We also collected D. suzukii individuals in the Champagne vineyard to identify their bacterial communities using high-throughput sequencing. Overall, PCRs generated a minimum of 2000 reads per sample after filtering, for an average of 13 000 reads per sample, all the samples reached the plateau (see rarefaction curves in the electronic supplementary material, figure S1). Out of the 15 flies tested, we discarded the three which were positive for Wolbachia spp. because they yielded fewer than 2000 reads for other bacterial genera (for both amplification replicates). We assumed that the small number of sequences per sample would limit the completeness of bacterial detection. In the 12 remaining samples, we considered an OTU was present in a sample when the corresponding sequence was positive. All the samples contained acetic acid bacteria (table 1) and ten contained Gluconobacter spp. and Acetobacter spp., the most effective agents of sour rot [12].

Table 1.Presence of different types of bacteria in field captured D. suzukii adults as revealed by 16S meta-barcoding. Proportion of reads of a given bacteria taxon, prevalence among fly samples (n = 12 individuals), and number of OTU detected. Results are only detailed for the bacterial taxa involved in sour rot, the Acetobacteracae family, details for other families are presented in electronic supplementary material, table S2.

n = 12 samples
bacteria familyproportion of readsprevalenceOTU
Acetobacteracae0.438129
 Acetobacter spp.0.031101
 Commensalibacter spp.0.19662
 Gluconobacter spp.0.052103
 Komagataeibacter spp.0.15893
other bacteria family (16)0.5611226

3.3. Experimental infections

We conducted trials to determine whether four exposure treatments (D. suzukii, D. melanogaster, both species or nothing) could trigger sour rot on a pristine grape berry. Exposure treatment had a significant effect on the presence of sour rot symptoms (χ2 = 24.96; p < 0.0001; figure 2), but not on grey rot development where 15% of grapes had grey rot distributed equally among treatments (χ2 = 0.47; p = 0.92). The two treatments with D. suzukii females (i.e. D. suzukii and Both species) induced sour rot symptoms more frequently than in the absence of D. suzukii (Odds ratios; p < 0.0039). When limiting the analysis to grapes exposed to D. suzukii females, all berries with eggs exhibited sour rot symptoms while only 15% of them did in the absence of visible eggs (χ2 = 21,23; p < 0.0001).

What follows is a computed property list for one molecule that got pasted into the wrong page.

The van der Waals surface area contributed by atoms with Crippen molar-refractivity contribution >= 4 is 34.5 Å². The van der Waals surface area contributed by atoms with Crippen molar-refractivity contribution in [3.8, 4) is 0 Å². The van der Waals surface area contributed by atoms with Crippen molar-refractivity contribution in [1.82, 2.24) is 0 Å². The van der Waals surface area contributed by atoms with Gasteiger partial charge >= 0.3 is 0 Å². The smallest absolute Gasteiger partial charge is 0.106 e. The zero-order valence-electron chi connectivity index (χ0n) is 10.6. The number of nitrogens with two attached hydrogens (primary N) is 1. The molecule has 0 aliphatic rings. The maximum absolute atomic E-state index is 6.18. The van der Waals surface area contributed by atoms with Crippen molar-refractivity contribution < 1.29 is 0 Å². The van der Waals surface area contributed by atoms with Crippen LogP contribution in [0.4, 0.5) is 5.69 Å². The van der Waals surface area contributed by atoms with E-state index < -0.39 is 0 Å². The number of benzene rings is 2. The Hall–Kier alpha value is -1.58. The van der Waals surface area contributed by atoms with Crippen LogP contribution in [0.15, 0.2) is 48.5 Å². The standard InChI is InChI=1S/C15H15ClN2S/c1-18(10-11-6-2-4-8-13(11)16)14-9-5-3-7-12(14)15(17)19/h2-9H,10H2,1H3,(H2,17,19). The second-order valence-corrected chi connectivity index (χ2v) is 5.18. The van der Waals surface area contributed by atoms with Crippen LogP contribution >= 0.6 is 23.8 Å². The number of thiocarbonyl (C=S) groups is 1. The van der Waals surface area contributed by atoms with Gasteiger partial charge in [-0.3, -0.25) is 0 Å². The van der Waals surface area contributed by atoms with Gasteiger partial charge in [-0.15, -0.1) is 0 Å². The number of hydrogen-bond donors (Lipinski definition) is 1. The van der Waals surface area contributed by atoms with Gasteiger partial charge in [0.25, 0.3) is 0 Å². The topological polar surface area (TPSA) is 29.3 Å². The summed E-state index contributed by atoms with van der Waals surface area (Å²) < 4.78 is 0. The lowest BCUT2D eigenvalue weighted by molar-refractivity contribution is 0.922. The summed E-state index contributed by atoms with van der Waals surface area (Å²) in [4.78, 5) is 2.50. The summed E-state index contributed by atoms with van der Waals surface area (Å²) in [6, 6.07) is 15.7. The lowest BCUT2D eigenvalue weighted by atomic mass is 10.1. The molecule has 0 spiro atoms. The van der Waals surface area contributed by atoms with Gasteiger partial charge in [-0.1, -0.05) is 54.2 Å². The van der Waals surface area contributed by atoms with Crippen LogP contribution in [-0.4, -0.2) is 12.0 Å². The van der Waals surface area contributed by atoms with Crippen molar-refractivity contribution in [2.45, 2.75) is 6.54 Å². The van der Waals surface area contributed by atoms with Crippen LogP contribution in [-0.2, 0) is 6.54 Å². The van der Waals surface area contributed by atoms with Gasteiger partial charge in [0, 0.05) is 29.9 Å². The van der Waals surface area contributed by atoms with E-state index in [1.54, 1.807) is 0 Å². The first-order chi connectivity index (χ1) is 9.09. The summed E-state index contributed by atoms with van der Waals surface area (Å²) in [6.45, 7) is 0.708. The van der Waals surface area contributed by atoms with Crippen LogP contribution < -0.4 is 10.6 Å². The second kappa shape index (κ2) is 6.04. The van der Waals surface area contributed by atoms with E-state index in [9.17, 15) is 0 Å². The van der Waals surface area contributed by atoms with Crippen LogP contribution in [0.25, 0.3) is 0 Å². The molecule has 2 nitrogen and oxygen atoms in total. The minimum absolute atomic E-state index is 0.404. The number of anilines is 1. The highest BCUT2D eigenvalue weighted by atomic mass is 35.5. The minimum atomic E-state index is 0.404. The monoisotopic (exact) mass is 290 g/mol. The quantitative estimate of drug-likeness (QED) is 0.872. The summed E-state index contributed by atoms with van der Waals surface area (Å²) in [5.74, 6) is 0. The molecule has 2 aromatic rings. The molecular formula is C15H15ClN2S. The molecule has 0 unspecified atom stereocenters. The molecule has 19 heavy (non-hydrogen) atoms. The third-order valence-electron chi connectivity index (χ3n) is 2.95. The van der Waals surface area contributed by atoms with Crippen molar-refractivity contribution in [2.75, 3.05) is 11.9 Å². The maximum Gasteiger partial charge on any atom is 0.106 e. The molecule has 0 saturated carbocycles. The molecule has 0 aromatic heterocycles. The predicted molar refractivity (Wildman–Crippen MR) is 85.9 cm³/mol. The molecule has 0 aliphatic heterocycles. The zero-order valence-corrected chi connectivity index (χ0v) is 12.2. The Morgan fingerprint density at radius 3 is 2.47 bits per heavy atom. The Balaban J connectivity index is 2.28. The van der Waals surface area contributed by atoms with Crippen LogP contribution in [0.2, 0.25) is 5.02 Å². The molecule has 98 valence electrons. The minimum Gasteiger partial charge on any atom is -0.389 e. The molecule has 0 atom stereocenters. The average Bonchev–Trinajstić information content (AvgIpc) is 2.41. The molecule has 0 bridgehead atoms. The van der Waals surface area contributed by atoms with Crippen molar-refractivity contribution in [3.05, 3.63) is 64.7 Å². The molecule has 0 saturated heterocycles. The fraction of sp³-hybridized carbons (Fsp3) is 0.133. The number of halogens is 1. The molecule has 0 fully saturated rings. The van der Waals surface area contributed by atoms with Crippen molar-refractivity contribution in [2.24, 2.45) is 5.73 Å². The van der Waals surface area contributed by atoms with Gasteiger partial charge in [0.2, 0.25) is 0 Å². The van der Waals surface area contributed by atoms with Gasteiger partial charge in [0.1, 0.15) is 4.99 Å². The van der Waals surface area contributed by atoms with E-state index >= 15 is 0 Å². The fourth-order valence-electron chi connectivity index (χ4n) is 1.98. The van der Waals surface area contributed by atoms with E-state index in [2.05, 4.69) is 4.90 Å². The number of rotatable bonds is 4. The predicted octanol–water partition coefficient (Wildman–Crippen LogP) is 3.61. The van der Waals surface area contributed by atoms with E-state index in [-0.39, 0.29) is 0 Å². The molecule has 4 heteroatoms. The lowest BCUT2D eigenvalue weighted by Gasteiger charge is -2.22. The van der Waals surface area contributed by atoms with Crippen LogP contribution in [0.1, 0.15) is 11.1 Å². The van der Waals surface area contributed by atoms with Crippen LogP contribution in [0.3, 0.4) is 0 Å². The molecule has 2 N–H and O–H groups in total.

Figure 2.

Figure 2. Effect of exposure to D. melanogaster and D. suzukii on sour rot onset in the laboratory. Percentage of berries that showed sour rot symptoms after exposure to different fly treatments (17 replicates per treatment). Black dots indicate means, error bars indicate standard error. Letters indicates significant differences among treatments.

3.4. Behavioural assays

Finally, we determined whether D. suzukii larvae and/or sour rot were attractive for D. melanogaster with two-choices oviposition assays. The presence of D. suzukii larvae on the grape had no significant effect on D. melanogaster oviposition preference (Wilcoxon-paired, V = 11.5, p > 0.4; figure 3b). However, sour rot disease significantly attracted ovipositing D. melanogaster females (Wilcoxon-paired, V = 109, p < 0.006; figure 3a).

Figure 3.

Figure 3. Oviposition preference of D. melanogaster female in 2-choices assays. Females had to choose between (a) untreated, wounded grapes and grapes with sour rot and (b) untreated, wounded grapes and grapes with D. suzukii larvae. For each experiment, there were 27 replicates each involving a different female fly. Black dots indicate means and boxes confidence intervals of estimated means. We used the following formula to represent the preference index: 100 × [no. of eggs on treated grape − no. of eggs on untreated grape]/total number of eggs. **p ≤ 0.01 from a pairwise Wilcoxon's signed-rank test.